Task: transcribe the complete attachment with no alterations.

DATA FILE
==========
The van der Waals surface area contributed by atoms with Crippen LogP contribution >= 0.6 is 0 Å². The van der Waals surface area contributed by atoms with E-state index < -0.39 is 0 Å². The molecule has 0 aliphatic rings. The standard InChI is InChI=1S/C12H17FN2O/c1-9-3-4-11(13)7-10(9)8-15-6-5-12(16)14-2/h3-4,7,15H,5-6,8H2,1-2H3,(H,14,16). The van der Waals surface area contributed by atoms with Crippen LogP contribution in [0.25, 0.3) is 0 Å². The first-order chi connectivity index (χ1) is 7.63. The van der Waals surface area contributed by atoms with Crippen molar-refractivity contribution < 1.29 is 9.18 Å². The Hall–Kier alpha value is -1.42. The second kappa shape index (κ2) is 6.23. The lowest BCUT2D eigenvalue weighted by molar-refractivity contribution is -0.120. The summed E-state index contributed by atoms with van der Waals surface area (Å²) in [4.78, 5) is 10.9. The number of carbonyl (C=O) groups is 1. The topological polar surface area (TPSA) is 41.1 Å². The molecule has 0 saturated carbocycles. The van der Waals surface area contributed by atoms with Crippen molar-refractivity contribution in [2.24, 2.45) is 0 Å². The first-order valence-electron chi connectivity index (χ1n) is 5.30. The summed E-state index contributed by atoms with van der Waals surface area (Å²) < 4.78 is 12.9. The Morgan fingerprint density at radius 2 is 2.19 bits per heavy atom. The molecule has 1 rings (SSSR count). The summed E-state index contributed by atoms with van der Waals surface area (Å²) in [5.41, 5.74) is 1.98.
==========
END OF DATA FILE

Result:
The van der Waals surface area contributed by atoms with Crippen LogP contribution >= 0.6 is 0 Å². The van der Waals surface area contributed by atoms with E-state index < -0.39 is 0 Å². The molecule has 0 aliphatic rings. The standard InChI is InChI=1S/C12H17FN2O/c1-9-3-4-11(13)7-10(9)8-15-6-5-12(16)14-2/h3-4,7,15H,5-6,8H2,1-2H3,(H,14,16). The van der Waals surface area contributed by atoms with Crippen LogP contribution in [0.25, 0.3) is 0 Å². The first-order chi connectivity index (χ1) is 7.63. The van der Waals surface area contributed by atoms with Crippen molar-refractivity contribution < 1.29 is 9.18 Å². The Hall–Kier alpha value is -1.42. The second kappa shape index (κ2) is 6.23. The lowest BCUT2D eigenvalue weighted by molar-refractivity contribution is -0.120. The summed E-state index contributed by atoms with van der Waals surface area (Å²) in [4.78, 5) is 10.9. The number of carbonyl (C=O) groups is 1. The topological polar surface area (TPSA) is 41.1 Å². The molecule has 0 saturated carbocycles. The van der Waals surface area contributed by atoms with Crippen molar-refractivity contribution in [2.24, 2.45) is 0 Å². The first-order valence-electron chi connectivity index (χ1n) is 5.30. The summed E-state index contributed by atoms with van der Waals surface area (Å²) < 4.78 is 12.9. The Morgan fingerprint density at radius 2 is 2.19 bits per heavy atom. The molecule has 1 rings (SSSR count). The summed E-state index contributed by atoms with van der Waals surface area (Å²) in [5.41, 5.74) is 1.98.